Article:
When jurors in what became known as the Danziger Trial returned their guilty verdicts Aug. 5, many New Orleanians described the outcome as "closure." Not quite. Recently retired NOPD Sgt. Gerard Dugue, who co-authored the official police report on the Danziger Bridge shootings in the tumultuous days after Hurricane Katrina, is scheduled to be tried next month in connection with the cover-up. Likewise, the sentencing of former NOPD Lt. Michael Lohman, who pleaded guilty to one count of conspiracy to obstruct justice and has since cooperated with federal investigators, was once again postponed last week — also until next month. This saga is far from over.
For the families of James Brissette and Ronald Madison, two unarmed civilians who were shot by NOPD officers as they attempted to walk to a grocery store in search of food and water, there can be no real closure, just the sense that justice, however delayed, has been served — to a point. Sgt. Kenneth Bowen, officer Robert Faulcon, Sgt. Robert Gisevius and officer Anthony Villavaso — who were all on the bridge that day — were found guilty of every federal charge brought against them. However, the jury did not find their actions constituted "murder."
Lance Madison, the brother of Ronald Madison, told reporters outside the courtroom, "We're thankful for closure." But Brissette's mother, Sherrel Johnson, saw it differently. "I want the word 'murder' behind their name, attached to their name," she said. "I'm not satisfied with this, and I'm not going to be satisfied with this."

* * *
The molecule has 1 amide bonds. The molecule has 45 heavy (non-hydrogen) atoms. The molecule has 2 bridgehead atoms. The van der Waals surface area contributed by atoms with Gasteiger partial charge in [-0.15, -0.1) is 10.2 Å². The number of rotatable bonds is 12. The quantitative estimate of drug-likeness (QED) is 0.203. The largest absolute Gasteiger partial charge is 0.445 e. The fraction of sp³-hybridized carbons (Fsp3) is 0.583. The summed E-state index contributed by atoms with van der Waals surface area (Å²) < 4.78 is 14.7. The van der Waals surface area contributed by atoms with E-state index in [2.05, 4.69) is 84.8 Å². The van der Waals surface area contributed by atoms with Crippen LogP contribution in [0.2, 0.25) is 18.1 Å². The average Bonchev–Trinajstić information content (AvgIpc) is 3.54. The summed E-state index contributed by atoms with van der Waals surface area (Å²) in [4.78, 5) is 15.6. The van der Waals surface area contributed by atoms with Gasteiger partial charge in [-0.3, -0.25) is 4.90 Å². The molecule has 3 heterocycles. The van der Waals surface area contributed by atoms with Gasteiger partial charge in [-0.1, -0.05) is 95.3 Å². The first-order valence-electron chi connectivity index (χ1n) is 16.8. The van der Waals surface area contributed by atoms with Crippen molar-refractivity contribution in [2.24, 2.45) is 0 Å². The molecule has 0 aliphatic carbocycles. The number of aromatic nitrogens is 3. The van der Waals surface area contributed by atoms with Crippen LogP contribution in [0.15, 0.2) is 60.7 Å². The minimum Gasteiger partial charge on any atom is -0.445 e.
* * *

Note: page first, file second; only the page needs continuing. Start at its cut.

For lawyers, the jury's decision not to classify the killings as murder is a technical one; jurors found that the killer cops lacked the "specific intent" required under the law to classify a homicide as a murder. For the defendants, it means they won't face automatic life sentences — though all of them face virtual life sentences behind bars. For the victims' families and the community at large, the verdict has caused many to rethink their definition of justice.
Amazingly, some people still think the cops were railroaded, a position that requires stubbornly turning a blind eye to the facts. In February 2010, Lohman pleaded guilty. U.S. Attorney Jim Letten said Lohman created false reports and witness statements and then lied to federal agents. Less than a month later, former NOPD officer Jeffrey Lehrmann pleaded guilty to misprision (concealment) of a felony. After Lehrmann's plea, U.S. District Judge Lance Africk said, "I have neither imagined or heard of more despicable conduct by law enforcement officers." Eventually three other former NOPD officers — Michael Hunter, Robert Barrios and Ignatius Hills — pleaded guilty and cooperated with federal prosecutors.
Lehrmann and Hunter's cooperation earned them three-year and eight-year prison terms, respectively — a deal that must sound good now to the five cops who were convicted Aug. 5. According to Letten, sentencing guidelines indicate that Bowen, Gisevius and Villavaso face a minimum of 35 years each in prison, while Faulcon, who was convicted of shooting Madison to death, faces 60 years behind bars. Sgt. Arthur "Archie" Kaufman, who was not on the bridge, was convicted of conspiracy, obstruction of justice, lying to the feds and falsifying evidence; he faces up to 120 years, according to Letten. All but Kaufman are being held without bond until sentencing.
Defense attorneys had pleaded a "stress defense," saying the tension and trauma in Katrina's aftermath affected the cops' judgment and behavior. Those were indeed stressful days, but the vast majority of New Orleans police officers did not kill unarmed civilians and then conspire to hide the truth immediately after the fact. Letten aptly summed up the government's response to the so-called "Katrina defense" after the verdicts came down, telling reporters, "Who can we count on when our society is threatened? If we can't depend on them, who can we depend on?"
Indeed. Cleaning up NOPD is not going to be easy, or quick, or tidy, just as the process that led to the Aug. 5 verdicts was neither easy, nor quick, nor tidy. In the end, however, the jury's "guilty on all counts" decision was resounding. And necessary — for the Madison and Brissette families as well as for all New Orleanians.